Delphi’s restructuring plan is, once again, in tatters. Given GM’s ongoing reliance on Delphi for parts, the chances are high that this sinkhole will claim even more of GM’s money. By the same token, an unknown number of GM suppliers have hit/are about to hit/will hit the wall. As the American Axle strike and Plastech bankruptcy prove, GM’s only as strong as its weakest supplier. When Chrysler goes down… It’s only a matter of time before other parts makers suck-up GM’s cash.
At the same time, GM’s part-owned ResCap mortgage unit needs $600m to stay afloat; co-owner Cerberus won’t be ponying-up the funds. If ResCap files, it could well take all of GMAC down with it. If GMAC files, GM won’t be far behind… The General will open its wallet to stave-off that eventuality.
In the midst of all this, the central question bedeviling RenCen has now become: what can we do to hold out until the U.S. market recovers? The obvious answer: nothing. There is nothing GM can do in the short to medium term to bank enough profits to save itself from Chapter 11. U.S. franchise laws and GM’s depleted financial reserves make it impossible for GM to do what needs doing: jettison excess dealers and dead brands (everything save Chevrolet and Cadillac) to trim itself down to a sustainable, indeed, profitable level.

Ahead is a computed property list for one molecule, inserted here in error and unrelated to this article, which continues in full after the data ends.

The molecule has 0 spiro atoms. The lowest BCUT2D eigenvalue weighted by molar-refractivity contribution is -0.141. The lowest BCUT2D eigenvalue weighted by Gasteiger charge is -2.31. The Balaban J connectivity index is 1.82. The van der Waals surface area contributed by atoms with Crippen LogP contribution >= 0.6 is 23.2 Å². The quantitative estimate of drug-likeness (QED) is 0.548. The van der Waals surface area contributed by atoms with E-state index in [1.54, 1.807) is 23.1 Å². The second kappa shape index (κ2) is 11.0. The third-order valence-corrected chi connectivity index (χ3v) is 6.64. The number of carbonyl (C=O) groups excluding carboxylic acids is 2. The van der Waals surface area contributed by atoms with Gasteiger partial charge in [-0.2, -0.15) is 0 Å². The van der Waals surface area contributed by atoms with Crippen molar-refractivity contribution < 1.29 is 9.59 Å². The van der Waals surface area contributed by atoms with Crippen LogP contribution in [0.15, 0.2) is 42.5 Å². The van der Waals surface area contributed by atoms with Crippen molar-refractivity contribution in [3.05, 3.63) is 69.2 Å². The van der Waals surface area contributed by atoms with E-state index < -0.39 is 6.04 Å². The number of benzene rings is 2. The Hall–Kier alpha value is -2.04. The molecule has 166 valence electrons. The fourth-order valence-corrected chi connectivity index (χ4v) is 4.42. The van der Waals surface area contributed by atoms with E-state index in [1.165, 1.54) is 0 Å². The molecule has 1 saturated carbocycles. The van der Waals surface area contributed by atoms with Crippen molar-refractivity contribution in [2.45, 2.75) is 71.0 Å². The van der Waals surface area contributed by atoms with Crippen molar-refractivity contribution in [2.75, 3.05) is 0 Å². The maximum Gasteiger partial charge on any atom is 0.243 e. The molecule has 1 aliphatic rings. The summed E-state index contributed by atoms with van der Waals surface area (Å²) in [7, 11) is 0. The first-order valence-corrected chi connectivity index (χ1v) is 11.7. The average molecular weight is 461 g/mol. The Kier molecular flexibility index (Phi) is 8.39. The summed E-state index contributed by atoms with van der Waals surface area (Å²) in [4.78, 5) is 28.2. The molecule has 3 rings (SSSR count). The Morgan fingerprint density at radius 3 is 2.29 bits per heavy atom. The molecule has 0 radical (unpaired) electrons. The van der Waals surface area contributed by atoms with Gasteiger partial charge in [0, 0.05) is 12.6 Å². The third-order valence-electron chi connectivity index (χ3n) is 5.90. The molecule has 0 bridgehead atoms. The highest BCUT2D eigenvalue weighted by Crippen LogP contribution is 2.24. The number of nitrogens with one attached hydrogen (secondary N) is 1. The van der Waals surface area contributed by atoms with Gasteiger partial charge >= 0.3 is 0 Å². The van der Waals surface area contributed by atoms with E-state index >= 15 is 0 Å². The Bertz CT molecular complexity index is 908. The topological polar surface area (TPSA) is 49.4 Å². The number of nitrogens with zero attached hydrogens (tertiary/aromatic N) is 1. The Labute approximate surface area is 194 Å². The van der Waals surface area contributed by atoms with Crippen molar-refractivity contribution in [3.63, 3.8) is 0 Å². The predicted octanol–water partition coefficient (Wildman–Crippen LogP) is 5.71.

Surely GM CEO Rick Wagoner knows this. Logic suggests that if Wagoner knew for certain that GM was condemned to file for Chapter 11, he would unfurl his golden parachute and float off to some exotic tax haven, leaving someone else to suffer the final ignominy. And surely presidential candidate Hillary Clinton knows that only a stroke of fate (so to speak) could propel her to the White House.
The truth is that GM’s refusal to admit the possibility of defeat doomed it from the start.
Join the conversation
Latest Car ReviewsRead more
Latest Product ReviewsRead more
- Arthur Dailey So they cut the roof off the hatch area of a Dodge Journey?
- Desertwanderer Across Australia, from Sydney to Perth, via the Nullarbor Highway. Desolate, very impressed to pass a bicycle tourist somewhere in the middle, I think he'd have a story to tell. Oh, and the Cabot Trail, Cape Breton, NS, in my S4.
- Cprescott Please stop production of all Camry's - they are hideous and vomit inducing ugly.
- Cprescott Excellent! Complete garbage.
- Kos65701744 A lot of people back then didn't like the downsizing idea, which is why some didn't sell better than before. Which is why in final gen sales were record high in sales. My own father wouldn't buy a downsized GM car, he switched to a Ford LTD, a nice car but he hated it but wanted a big car
Businesses fail all the time....Whats the BIG deal! oh...I'm sorry about all those $40.00 an hour jobs for watching a machine do your work...thats really awful. The USA is THE country of change!!!! I hate that the auto business has lost its way but,if it was my business,who would give a sh_t? Let them fail or find a way to survive..those are the only options left. I wont let my tax dollars bail them out If I can help it ,and neither should you. Butcher the long time "cash cows" and move on...